The determining logic being that whoever will have the easier time yielding should yield.

That's why in reality hikers usually step off the trails for us even though we know that we are suppose to yield to hikers. It's a lot easier for them to simple take a step sideways than for us to find a place to pull over, stop, dismount, and then start up again.

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I tend to move over for other riders, I'm not a KOM chaser, and I'm not in a hurry.

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My ride Kit is a suit and tie, and carry a book with me. People usually go the opposite direction.

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6 hours ago, notyal said:

First to make eye contact loses.

Same rules as driving in NYC, or Paris.  Rental cars with corporate coverage are awesome.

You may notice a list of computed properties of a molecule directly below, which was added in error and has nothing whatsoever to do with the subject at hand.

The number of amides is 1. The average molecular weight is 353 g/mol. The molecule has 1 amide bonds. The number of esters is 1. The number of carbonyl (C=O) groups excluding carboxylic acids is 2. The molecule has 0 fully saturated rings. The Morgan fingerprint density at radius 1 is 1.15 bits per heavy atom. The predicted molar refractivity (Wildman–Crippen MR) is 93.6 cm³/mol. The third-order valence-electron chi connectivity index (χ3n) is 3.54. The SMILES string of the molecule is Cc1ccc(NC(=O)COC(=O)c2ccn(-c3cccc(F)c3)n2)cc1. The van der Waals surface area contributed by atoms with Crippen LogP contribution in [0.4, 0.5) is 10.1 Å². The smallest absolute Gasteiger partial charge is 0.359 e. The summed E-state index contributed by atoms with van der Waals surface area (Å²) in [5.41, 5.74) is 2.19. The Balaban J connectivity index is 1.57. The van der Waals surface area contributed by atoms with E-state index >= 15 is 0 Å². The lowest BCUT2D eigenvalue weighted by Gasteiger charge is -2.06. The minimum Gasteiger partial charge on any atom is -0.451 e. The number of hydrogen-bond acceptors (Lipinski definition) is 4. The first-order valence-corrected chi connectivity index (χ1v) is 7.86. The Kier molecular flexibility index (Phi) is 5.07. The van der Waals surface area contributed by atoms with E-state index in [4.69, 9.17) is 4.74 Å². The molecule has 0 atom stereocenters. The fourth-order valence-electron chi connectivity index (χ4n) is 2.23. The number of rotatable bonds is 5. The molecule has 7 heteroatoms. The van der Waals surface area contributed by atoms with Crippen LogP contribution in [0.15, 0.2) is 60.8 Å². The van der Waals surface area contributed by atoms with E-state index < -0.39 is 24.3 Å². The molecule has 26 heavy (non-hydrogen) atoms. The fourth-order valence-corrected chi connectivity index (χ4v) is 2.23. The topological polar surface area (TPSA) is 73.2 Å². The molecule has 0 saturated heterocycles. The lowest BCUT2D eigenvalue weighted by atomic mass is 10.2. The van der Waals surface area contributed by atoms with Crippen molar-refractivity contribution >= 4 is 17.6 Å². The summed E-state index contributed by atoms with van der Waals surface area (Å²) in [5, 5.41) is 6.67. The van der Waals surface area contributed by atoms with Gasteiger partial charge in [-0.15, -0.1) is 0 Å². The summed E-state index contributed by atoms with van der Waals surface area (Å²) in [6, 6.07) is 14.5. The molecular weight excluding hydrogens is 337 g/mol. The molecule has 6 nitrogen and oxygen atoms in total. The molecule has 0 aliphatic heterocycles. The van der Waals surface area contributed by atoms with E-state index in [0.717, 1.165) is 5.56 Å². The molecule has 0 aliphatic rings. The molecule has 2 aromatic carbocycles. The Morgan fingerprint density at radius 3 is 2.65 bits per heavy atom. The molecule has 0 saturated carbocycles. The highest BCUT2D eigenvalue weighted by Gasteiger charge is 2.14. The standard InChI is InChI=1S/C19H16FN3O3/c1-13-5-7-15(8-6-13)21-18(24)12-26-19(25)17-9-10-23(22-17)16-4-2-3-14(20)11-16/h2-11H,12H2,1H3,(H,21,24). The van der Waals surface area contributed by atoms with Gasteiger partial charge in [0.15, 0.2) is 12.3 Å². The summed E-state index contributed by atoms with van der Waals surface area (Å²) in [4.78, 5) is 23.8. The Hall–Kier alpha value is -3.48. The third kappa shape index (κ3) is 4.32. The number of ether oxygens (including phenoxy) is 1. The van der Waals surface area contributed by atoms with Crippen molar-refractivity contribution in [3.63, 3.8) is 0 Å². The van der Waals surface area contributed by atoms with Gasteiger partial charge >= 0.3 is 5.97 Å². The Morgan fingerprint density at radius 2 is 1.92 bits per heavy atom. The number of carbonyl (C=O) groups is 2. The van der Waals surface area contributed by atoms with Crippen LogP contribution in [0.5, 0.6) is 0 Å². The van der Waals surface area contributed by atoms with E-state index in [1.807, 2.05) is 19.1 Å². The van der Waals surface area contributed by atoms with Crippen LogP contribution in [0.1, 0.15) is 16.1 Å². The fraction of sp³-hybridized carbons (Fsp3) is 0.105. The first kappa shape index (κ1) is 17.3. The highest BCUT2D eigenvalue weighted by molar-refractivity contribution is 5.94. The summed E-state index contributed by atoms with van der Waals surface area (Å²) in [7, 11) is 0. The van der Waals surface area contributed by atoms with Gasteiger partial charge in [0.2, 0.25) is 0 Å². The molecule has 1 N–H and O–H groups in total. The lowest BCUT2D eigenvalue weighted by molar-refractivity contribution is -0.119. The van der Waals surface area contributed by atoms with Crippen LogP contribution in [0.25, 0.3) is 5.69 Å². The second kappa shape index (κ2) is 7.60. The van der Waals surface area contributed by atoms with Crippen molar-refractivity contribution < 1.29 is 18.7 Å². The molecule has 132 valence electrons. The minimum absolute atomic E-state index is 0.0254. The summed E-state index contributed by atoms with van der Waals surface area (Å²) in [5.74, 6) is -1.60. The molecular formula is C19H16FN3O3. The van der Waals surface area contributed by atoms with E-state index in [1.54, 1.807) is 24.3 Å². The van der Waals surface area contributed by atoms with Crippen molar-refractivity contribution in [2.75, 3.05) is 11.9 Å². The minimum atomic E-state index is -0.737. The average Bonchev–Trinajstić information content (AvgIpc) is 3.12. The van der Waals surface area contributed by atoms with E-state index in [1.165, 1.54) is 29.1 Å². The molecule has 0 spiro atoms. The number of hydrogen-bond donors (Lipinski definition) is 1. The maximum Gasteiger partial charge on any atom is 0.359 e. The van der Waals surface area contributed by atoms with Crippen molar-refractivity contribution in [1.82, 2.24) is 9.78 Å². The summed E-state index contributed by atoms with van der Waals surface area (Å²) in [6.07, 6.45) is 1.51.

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45 minutes ago, AntonioGG said:

Same rules as driving in NYC, or Paris.  Rental cars with corporate coverage are awesome.

And rental cars in Paris? Definitely overpay for their coverage. Learned the hard way that the Amex coverage does not cover tires and BMW M-class tires are expensive and must be bought in pairs 😉

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Posted (edited)

Got jacked up pretty good in a head-on collision at WC several years ago. One of the worst things that ever happened to me on a trail. Some dickweed wearing headphones was blasting down a descent leading to the creek crossing as I was climbing out. Never saw him till too late.  Here’s a few suggestions to avoid that sort of violence.  1. Get a trail bell and ring that bitch on blind spots. 2. Go off the grid on weekends if you know what I mean. 3. Either lose the earbuds or turn that shit way down. 4. Save your KOM douchebaggery for a day when very few people are riding. If you want to race then sack up and compete head to head.

I hope no one has to experience what happened to me that day. Still think about it on the rare occasion I ride that trail. Bottom line.....be safe and yield every chance you get.  

Edited by Docscotty

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18 hours ago, notyal said:

First to make eye contact loses.

First to break eye contact loses!